It was a man by the name of Ledford Pickering who told me about the Shady Grove Campground, down past the oil rigs and the horse pastures, across the railroad tracks and out into the tree-lined path that opened out on the river like the dreams of some boat captain.
He told me about the campground after he heard the station manager say he couldn’t get to my problem until later in the afternoon, that he wasn’t sure the Bronco would be fixed by morning. Ledford Pickering was standing close enough to weigh out the details of my situation and was interested enough to think of some solution.
Ledford, a career trucker who had just finished his shift and had driven his old Ford pickup over to the station to fill up before heading out for a few hours of late-day fishing, offered to hook my camper up to the back of his truck and take me to the site. He was set up to pull his boat and trailer, but since he had brought only his truck to the station and since he lived near the campground, he didn’t think there was any problem driving me over.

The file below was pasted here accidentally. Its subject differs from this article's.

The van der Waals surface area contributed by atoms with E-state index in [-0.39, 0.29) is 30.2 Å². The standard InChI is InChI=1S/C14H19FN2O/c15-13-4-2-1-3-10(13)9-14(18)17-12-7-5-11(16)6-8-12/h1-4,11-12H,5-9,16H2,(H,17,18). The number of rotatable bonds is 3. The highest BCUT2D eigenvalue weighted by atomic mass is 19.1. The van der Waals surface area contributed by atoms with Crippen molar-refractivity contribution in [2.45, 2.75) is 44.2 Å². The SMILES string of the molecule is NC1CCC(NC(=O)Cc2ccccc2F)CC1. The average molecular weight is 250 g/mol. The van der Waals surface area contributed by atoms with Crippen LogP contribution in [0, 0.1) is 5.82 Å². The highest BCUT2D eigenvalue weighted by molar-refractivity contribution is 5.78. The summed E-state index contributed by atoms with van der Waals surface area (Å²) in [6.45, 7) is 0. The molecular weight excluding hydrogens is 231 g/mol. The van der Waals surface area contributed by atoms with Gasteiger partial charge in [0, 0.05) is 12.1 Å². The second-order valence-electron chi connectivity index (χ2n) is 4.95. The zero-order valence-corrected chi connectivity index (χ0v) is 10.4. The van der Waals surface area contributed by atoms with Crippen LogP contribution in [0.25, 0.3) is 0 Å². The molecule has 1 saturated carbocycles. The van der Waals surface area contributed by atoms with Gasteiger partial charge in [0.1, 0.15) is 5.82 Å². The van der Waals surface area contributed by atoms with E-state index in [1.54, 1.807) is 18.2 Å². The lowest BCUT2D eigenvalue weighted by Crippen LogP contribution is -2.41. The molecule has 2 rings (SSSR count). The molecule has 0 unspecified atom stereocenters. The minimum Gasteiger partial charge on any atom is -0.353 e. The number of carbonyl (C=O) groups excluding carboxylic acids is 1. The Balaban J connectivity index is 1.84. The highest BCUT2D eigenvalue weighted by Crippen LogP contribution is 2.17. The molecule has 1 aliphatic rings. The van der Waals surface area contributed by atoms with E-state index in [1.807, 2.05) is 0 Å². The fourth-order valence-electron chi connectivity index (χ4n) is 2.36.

The mechanic at the station winked at Ledford like he had seen this before, smiled, and turned his head aside so as not to watch me as I made up my mind. And even though my mama was sure to sit up in her grave making a face wide with shame and Rip would have never believed I would do such a thing, I jumped in the truck with a man I didn’t know, hooked my camper up to his trailer hitch, and let him take me to a campground that may or may not have existed. I was at a time and place in my life where I was ripe for adventure.
It was just after the intersection with Highway 55, at the stop sign next to the Mexican restaurant, that we heard all the sirens and stopped while the police cars and and the fire truck hurried past us and headed in the direction we were going.
“Must be something awful,” I said to Ledford, who rolled down his window and waved at the men in the fire truck.
“Nah, around here, doesn’t have to be anything to get that much attention. Probably a fight in the trailer park or a horse stuck in the electric fence. If it were bigger than that, the Tennessee patrollers would be crossing over.”
He turned up the volume on his radio. It was a country music station, a song about a woman leaving town with her daughter. Ledford knew all the words.
“Lucas Boyd and his wife, Rhonda, own the campground, but they got an Asian woman running it. Her and Rhonda’s mama. Lucas likes to run up and down the river. They’re gone a lot.”
Another police car sped past us as Ledford slowly pulled back onto the road and turned left at the signs for the campground.